Cleaning in most instances requires that a contaminant be dissolved (as in the case of a soluble soil), displaced (as in the case of a non-soluble soil) or both dissolved and displaced (as in the case of insoluble particles being held by a soluble binder such as oil or grease). The mechanical effect of ultrasonic energy can be helpful in both speeding dissolution and displacing particles. Just as it is beneficial in cleaning, ultrasonics is also beneficial in the rinsing process. Residual cleaning chemicals are removed quickly and completely by ultrasonic rinsing.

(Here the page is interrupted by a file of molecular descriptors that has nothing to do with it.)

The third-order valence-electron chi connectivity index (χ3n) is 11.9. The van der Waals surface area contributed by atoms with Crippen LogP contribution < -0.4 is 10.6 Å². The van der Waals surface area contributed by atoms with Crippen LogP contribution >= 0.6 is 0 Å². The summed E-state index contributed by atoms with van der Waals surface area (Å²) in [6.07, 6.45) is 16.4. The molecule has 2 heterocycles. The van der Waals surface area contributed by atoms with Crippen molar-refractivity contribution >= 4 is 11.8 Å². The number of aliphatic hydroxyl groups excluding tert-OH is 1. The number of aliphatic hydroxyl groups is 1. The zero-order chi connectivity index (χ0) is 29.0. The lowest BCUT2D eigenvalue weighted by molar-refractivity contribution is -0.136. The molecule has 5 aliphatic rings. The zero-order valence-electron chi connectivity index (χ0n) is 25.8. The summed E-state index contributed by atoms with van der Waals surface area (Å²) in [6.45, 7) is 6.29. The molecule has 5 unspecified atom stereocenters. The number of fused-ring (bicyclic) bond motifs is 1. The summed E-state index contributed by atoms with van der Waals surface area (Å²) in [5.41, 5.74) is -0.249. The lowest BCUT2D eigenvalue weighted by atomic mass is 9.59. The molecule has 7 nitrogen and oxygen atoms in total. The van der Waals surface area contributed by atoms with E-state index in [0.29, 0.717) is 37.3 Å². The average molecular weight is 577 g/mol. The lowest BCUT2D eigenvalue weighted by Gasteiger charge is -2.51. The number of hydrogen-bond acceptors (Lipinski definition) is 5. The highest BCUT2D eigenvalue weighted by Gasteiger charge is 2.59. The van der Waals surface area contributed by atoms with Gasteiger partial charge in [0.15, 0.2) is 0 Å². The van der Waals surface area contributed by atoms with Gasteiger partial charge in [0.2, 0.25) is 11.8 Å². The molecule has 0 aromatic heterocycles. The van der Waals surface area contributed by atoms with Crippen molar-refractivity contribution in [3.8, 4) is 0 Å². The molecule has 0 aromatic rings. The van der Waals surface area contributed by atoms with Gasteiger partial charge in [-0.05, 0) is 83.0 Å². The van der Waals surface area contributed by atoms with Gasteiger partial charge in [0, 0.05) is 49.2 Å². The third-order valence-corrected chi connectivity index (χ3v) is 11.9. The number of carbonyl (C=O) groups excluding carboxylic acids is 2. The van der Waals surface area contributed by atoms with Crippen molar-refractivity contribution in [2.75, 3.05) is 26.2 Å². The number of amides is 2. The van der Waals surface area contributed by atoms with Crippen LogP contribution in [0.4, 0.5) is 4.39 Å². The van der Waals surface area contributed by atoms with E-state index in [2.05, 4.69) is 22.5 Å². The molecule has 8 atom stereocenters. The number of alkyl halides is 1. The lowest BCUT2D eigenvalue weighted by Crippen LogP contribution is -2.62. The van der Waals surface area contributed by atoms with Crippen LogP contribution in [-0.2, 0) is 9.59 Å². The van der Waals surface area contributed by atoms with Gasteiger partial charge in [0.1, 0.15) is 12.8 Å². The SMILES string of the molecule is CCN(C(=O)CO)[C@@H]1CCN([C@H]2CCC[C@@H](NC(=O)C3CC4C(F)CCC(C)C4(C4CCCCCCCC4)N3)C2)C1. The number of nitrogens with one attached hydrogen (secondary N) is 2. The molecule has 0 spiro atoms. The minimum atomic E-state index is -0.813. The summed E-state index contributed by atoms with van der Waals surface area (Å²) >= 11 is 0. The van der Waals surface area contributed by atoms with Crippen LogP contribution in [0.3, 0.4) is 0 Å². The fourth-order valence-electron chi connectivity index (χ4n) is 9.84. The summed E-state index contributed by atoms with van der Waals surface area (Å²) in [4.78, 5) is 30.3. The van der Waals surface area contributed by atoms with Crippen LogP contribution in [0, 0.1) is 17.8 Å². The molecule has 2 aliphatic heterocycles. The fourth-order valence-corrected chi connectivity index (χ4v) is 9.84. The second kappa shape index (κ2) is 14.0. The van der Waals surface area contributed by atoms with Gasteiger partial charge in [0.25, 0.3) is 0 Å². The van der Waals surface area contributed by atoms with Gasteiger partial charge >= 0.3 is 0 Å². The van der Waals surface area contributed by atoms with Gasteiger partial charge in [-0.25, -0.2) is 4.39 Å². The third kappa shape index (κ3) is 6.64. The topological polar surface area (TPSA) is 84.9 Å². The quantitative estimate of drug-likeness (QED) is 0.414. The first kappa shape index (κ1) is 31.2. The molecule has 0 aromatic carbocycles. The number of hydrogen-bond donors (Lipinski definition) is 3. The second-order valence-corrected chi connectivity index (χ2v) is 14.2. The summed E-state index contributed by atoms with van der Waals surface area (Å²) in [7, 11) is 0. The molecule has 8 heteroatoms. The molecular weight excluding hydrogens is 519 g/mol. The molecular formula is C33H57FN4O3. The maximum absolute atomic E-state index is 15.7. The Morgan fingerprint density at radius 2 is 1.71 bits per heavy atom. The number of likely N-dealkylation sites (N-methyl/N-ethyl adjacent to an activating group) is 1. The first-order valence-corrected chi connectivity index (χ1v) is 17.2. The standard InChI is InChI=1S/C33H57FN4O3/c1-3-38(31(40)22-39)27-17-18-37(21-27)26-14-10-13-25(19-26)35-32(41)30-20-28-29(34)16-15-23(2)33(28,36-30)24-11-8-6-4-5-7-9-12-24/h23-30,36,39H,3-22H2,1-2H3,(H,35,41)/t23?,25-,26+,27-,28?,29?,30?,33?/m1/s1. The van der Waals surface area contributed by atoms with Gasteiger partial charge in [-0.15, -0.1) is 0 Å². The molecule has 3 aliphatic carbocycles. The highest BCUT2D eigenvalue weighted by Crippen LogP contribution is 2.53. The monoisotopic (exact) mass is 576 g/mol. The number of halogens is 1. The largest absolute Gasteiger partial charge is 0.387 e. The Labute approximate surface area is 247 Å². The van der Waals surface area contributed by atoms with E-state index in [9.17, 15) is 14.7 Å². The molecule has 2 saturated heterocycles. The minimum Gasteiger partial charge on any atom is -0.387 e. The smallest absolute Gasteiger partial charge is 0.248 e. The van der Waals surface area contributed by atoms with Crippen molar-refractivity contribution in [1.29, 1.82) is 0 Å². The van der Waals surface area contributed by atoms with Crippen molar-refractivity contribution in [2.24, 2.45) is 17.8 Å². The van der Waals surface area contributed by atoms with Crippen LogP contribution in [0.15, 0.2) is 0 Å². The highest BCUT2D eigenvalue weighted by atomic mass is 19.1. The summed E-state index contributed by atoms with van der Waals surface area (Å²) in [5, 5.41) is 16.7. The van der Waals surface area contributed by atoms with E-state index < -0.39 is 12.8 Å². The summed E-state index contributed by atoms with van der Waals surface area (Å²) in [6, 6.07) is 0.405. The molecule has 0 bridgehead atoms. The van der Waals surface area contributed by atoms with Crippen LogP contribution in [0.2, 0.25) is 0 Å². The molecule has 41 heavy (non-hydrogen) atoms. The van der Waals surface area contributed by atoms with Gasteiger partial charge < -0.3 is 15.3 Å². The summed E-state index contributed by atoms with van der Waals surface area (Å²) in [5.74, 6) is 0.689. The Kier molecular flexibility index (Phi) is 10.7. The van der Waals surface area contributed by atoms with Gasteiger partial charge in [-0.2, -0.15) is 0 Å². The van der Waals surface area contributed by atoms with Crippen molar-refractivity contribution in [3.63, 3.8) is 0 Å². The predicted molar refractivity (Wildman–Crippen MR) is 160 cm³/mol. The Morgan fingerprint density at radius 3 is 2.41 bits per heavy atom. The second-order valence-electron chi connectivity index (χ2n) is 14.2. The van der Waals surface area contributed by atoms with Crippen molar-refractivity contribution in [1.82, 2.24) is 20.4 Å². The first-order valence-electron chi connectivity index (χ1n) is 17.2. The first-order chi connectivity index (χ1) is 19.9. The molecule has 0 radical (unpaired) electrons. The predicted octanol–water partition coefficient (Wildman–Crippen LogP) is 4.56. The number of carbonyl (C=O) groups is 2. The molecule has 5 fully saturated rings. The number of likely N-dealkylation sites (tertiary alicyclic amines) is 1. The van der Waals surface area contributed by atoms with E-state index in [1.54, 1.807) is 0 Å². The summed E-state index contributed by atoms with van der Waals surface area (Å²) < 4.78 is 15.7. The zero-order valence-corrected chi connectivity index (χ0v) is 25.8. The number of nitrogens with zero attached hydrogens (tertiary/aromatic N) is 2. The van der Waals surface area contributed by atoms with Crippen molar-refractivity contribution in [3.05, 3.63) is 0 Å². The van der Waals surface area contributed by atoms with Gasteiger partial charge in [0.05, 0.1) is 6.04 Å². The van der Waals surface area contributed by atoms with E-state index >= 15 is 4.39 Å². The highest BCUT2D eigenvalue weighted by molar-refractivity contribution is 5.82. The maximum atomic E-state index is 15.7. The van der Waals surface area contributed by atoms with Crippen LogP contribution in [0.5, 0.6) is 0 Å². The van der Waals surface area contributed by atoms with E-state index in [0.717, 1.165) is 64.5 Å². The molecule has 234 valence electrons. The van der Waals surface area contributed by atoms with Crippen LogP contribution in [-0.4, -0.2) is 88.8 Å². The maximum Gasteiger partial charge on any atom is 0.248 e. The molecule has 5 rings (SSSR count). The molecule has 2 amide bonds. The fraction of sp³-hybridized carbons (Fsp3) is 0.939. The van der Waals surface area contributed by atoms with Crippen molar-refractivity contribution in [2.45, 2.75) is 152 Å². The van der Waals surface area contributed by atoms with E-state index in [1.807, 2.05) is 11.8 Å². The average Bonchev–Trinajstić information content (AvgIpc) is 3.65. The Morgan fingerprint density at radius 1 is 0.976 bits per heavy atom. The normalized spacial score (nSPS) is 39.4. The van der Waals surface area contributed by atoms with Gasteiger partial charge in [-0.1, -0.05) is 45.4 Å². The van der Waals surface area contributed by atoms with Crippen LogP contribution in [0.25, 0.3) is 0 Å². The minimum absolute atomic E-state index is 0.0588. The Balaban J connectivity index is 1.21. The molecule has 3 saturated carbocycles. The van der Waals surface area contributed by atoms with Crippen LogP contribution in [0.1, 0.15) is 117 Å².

In removing a contaminant by dissolution, it is necessary for the cleaning chemistry to come into contact with and dissolve the contaminant. The cleaning activity takes place only at the interface between the cleaning chemistry and the contaminant. As the cleaning chemistry dissolves the contaminant, a saturated layer develops at the interface between the fresh cleaning chemistry and the contaminant. Once this has happened, cleaning action stops as the saturated chemistry can no longer attack the contaminant.
Fresh chemistry cannot reach the contaminant
Ultrasonic cavitation and implosion effectively displace the saturated layer to allow fresh chemistry to come into contact with the contaminant remaining to be removed. This is especially beneficial when irregular surfaces or internal passageways are to be cleaned.